The spoiled, hotheaded son of a movie star, Logan Echolls initially comes across as the epitome of everything our heroine hates about Neptune High’s rich-kid elite. But there’s a softer side lurking beneath his brash exterior, and during Veronica’s season-long investigation into the murder of Lily Kane—who was dating Logan when she died—the antagonism between the two unexpectedly shades into attraction. Their subsequent, tumultuous relationship comes to a head in season three, after Veronica heads to college and begins seeing drippy nice guy Piz. But #TeamLogan would have their devotion rewarded years later with the Veronica Mars movie, when the now-adult sleuth returns to Neptune to clear her ex-squeeze, now a lieutenant in the Navy, of the murder of his pop-star girlfriend. Their love affair re-sparked, the two eventually move in together, with Logan even fulfilling Veronica’s childhood dream of owning a pony. (Admittedly, it’s just a puppy named Pony.) Whether these lovebirds can keep their relationship status to “on” may depend on Logan resisting the urge to clock somebody in the face—a tall order for any lifelong bad boy, reformed or no. [A.A. Dowd]

Wallace Fennel (Percy Daggs III)

Illustration for article titled We used to be friends: A catch-up guide to iVeronica Mars/i’ cast and characters
Photo: Michael Desmond (Hulu)

Duct-taped to a flagpole, new kid in school Wallace Fennel gets cut down only when its biggest outcast arrives, Veronica elbowing her way through gawking students to do the right thing and make a new friend in the process. And that was that. From there on out, Wallace was in Veronica’s corner, a friendship that even survived a romantic entanglement between their parents (He was also one of the only people she talked to about her rape.) It’s not just Wallace’s access to student files that makes him a great ally—though the files are helpful, and still within reach, even if it’s all more ethically sketchy now that Wallace is coaching JV basketball at Neptune High. But Watson—sorry, Wallace—is also one of the few people in Veronica’s life who calls her on her bullshit, an invaluable quality. Where Veronica goes, chaos tends to follow, and that’s not always great news for those in her immediate orbit, but it’s a price he’s always been more than willing to pay. After all, he’s the one who first called her a marshmallow. [Allison Shoemaker]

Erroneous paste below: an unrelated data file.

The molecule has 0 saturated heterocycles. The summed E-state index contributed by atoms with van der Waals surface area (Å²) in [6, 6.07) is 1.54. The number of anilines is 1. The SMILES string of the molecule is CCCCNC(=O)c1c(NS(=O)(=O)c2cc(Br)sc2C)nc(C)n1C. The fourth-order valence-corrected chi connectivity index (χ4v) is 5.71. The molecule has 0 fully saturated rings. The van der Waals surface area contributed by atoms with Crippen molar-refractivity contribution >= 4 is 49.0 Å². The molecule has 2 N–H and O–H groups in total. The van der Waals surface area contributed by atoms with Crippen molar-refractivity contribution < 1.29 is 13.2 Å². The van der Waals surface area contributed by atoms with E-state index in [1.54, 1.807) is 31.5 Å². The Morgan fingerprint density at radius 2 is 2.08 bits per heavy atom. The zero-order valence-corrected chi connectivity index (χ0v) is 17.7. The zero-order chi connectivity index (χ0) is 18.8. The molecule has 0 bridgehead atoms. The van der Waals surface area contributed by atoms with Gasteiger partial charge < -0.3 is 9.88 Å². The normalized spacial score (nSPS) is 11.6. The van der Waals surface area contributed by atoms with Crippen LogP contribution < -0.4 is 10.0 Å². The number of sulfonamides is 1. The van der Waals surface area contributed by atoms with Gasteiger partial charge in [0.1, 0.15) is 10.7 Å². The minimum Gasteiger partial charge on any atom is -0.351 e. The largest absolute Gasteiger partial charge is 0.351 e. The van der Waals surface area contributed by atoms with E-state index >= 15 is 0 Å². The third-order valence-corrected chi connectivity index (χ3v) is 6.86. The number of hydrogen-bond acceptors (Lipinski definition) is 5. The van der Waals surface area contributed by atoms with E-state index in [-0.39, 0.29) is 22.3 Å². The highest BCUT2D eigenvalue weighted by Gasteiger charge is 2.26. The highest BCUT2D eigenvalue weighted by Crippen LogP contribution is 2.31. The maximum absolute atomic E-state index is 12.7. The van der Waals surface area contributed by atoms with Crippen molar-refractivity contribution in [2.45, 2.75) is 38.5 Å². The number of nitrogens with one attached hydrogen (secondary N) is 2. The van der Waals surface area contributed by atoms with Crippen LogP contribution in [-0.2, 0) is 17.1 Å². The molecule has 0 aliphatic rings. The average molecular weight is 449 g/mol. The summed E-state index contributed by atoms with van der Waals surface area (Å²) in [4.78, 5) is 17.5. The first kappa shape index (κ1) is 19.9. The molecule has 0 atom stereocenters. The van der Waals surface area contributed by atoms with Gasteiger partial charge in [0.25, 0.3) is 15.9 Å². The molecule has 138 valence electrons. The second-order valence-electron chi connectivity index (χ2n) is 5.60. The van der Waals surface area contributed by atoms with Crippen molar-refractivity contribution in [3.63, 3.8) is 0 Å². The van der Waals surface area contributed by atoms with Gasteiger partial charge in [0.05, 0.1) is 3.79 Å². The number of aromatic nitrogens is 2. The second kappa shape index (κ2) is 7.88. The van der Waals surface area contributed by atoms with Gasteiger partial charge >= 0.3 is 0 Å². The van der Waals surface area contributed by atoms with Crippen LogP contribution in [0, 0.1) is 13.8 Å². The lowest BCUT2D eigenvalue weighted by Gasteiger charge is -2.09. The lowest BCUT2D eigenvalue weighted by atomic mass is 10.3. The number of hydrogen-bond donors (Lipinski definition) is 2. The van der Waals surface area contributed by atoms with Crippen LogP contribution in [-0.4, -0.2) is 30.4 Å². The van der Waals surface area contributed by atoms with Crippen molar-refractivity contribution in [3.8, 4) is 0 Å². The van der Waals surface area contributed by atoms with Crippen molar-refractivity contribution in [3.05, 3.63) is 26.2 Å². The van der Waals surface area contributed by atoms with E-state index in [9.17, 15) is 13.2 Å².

Eli “Weevil” Navarro (Francis Capra)

Illustration for article titled We used to be friends: A catch-up guide to iVeronica Mars/i’ cast and characters
Photo: Michael Desmond (Hulu)

Things were looking up for Weevil Navarro early in the Veronica Mars movie. After years of issues with the law—the price you pay when you lead your own high school motorcycle gang—things were finally all good. Married, with child, Weevil had even stopped riding motorcycles after his daughter’s birth. But after Weevil tried to help Celeste Kane after she was harassed by bikers, she shot him, and Dan Lamb’s sheriff’s department planted a gun to make it look like self-defense on Celeste’s end. So after re-learning the fundamental fact the Neptune criminal justice system would never work for him, Weevil went back to his old life as a PCHer. In Mr. Kiss & Tell, Weevil ends up being acquitted, but after taking Keith Mars’ advice to sue the sheriff’s department, he instead takes a payoff—even going on the news to downplay the corruption of the sheriff’s department, leading to a fallout between himself and Veronica. But at the same time, he’s chosen the route that will help him provide for his family in a far safer way than the biker lifestyle allowed. [LaToya Ferguson]

Dick Casablancas (Ryan Hansen)

Illustration for article titled We used to be friends: A catch-up guide to iVeronica Mars/i’ cast and characters
Photo: Michael Desmond (Hulu)

Let’s face it: Dick’s always been kind of a... well, dick. From his lowest lows (encouraging younger brother Beaver to have his way with an unconscious Veronica at a party) to rare moments of growth (apologizing to Mac for the way he treated her in high school), Dick has almost always maintained a devil-may-care attitude, give or take some bottoming out in college. But he’s been a constant companion of Logan Echolls since those days, living at home with the now-Navy lieutenant these past years while surviving on a steady diet of surfing and sun. With Logan gone so much (and coupled up with Veronica to boot), Dick is finally on his own—and he still likes to have a good time. [Alex McLevy]

Cliff McCormack (Daran Norris)

Public defender Cliff McCormack is simpatico with Veronica and Keith in ways that practically make him an honorary Mars: the rapier wit, the downtrodden clientele (“My name is Cliff, and I’ll be your ‘If you can’t afford an attorney” attorney), the ill repute among the Neptune elite. His willingness to participate in schemes that would put any real-world lawyer at risk of disbarment makes him an indispensable Mars Investigations associate, whether he’s doing monster-truck-rally schtick in a phony voiceover audition meant to draw out a delinquent ex-husband or posing as a reporter interviewing the purported witness to Lynn Echolls’ suicide. Cliff’s slick, but he’s loyal, and he remains a crucial ally after Veronica moves back to Neptune to head up the family business. [Erik Adams]